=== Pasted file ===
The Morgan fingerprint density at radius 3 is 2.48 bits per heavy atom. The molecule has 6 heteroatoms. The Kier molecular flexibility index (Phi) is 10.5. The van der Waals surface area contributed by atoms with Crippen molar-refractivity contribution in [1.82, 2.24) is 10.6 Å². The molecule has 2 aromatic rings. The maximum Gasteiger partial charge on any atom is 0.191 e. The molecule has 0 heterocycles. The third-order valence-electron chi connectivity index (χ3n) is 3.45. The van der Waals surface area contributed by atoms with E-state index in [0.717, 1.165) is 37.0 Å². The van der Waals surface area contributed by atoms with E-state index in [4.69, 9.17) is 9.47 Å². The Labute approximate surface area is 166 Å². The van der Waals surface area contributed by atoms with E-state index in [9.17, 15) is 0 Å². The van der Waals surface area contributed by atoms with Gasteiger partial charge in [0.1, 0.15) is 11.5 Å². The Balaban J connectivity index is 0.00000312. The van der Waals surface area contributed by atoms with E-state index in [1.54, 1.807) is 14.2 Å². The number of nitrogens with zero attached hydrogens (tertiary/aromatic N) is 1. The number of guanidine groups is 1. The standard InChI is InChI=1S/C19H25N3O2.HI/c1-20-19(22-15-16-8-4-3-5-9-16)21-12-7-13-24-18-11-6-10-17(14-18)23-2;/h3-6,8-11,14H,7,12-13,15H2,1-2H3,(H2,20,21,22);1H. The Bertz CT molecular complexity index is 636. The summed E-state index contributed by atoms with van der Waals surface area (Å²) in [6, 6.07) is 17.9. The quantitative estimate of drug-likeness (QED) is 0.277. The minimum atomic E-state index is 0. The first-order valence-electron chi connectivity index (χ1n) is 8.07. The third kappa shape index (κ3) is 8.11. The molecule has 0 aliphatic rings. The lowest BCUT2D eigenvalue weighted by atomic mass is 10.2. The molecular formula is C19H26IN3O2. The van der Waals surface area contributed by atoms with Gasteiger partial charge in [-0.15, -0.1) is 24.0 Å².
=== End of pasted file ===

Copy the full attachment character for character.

The Morgan fingerprint density at radius 3 is 2.48 bits per heavy atom. The molecule has 6 heteroatoms. The Kier molecular flexibility index (Phi) is 10.5. The van der Waals surface area contributed by atoms with Crippen molar-refractivity contribution in [1.82, 2.24) is 10.6 Å². The molecule has 2 aromatic rings. The maximum Gasteiger partial charge on any atom is 0.191 e. The molecule has 0 heterocycles. The third-order valence-electron chi connectivity index (χ3n) is 3.45. The van der Waals surface area contributed by atoms with E-state index in [0.717, 1.165) is 37.0 Å². The van der Waals surface area contributed by atoms with E-state index in [4.69, 9.17) is 9.47 Å². The Labute approximate surface area is 166 Å². The van der Waals surface area contributed by atoms with E-state index in [9.17, 15) is 0 Å². The van der Waals surface area contributed by atoms with Gasteiger partial charge in [0.1, 0.15) is 11.5 Å². The Balaban J connectivity index is 0.00000312. The van der Waals surface area contributed by atoms with E-state index in [1.54, 1.807) is 14.2 Å². The number of nitrogens with zero attached hydrogens (tertiary/aromatic N) is 1. The number of guanidine groups is 1. The standard InChI is InChI=1S/C19H25N3O2.HI/c1-20-19(22-15-16-8-4-3-5-9-16)21-12-7-13-24-18-11-6-10-17(14-18)23-2;/h3-6,8-11,14H,7,12-13,15H2,1-2H3,(H2,20,21,22);1H. The Bertz CT molecular complexity index is 636. The summed E-state index contributed by atoms with van der Waals surface area (Å²) in [6, 6.07) is 17.9. The quantitative estimate of drug-likeness (QED) is 0.277. The minimum atomic E-state index is 0. The first-order valence-electron chi connectivity index (χ1n) is 8.07. The third kappa shape index (κ3) is 8.11. The molecule has 0 aliphatic rings. The lowest BCUT2D eigenvalue weighted by atomic mass is 10.2. The molecular formula is C19H26IN3O2. The van der Waals surface area contributed by atoms with Gasteiger partial charge in [-0.15, -0.1) is 24.0 Å².